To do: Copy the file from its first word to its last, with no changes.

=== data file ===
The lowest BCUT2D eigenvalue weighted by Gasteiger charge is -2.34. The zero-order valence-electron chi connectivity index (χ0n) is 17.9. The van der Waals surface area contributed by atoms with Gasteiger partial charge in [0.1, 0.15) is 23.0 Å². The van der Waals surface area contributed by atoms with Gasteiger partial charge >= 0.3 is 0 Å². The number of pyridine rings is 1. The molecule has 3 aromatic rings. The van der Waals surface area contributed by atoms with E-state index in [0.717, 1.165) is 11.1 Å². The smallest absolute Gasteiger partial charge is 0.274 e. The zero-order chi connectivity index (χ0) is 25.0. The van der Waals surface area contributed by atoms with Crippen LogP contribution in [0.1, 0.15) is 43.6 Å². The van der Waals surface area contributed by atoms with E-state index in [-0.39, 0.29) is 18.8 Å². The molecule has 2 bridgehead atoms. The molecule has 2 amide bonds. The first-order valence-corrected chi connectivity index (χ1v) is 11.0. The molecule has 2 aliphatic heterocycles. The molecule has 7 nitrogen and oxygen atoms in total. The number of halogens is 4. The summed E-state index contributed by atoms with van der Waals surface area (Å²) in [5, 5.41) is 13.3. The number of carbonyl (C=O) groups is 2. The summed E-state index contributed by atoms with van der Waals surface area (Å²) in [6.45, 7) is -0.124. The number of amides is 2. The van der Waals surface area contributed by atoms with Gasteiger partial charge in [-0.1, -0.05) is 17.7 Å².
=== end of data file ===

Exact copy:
The lowest BCUT2D eigenvalue weighted by Gasteiger charge is -2.34. The zero-order valence-electron chi connectivity index (χ0n) is 17.9. The van der Waals surface area contributed by atoms with Gasteiger partial charge in [0.1, 0.15) is 23.0 Å². The van der Waals surface area contributed by atoms with Gasteiger partial charge >= 0.3 is 0 Å². The number of pyridine rings is 1. The molecule has 3 aromatic rings. The van der Waals surface area contributed by atoms with E-state index in [0.717, 1.165) is 11.1 Å². The smallest absolute Gasteiger partial charge is 0.274 e. The zero-order chi connectivity index (χ0) is 25.0. The van der Waals surface area contributed by atoms with Crippen LogP contribution in [0.1, 0.15) is 43.6 Å². The van der Waals surface area contributed by atoms with E-state index in [-0.39, 0.29) is 18.8 Å². The molecule has 2 bridgehead atoms. The molecule has 2 amide bonds. The first-order valence-corrected chi connectivity index (χ1v) is 11.0. The molecule has 2 aliphatic heterocycles. The molecule has 7 nitrogen and oxygen atoms in total. The number of halogens is 4. The summed E-state index contributed by atoms with van der Waals surface area (Å²) in [5, 5.41) is 13.3. The number of carbonyl (C=O) groups is 2. The summed E-state index contributed by atoms with van der Waals surface area (Å²) in [6.45, 7) is -0.124. The number of amides is 2. The van der Waals surface area contributed by atoms with Gasteiger partial charge in [-0.1, -0.05) is 17.7 Å².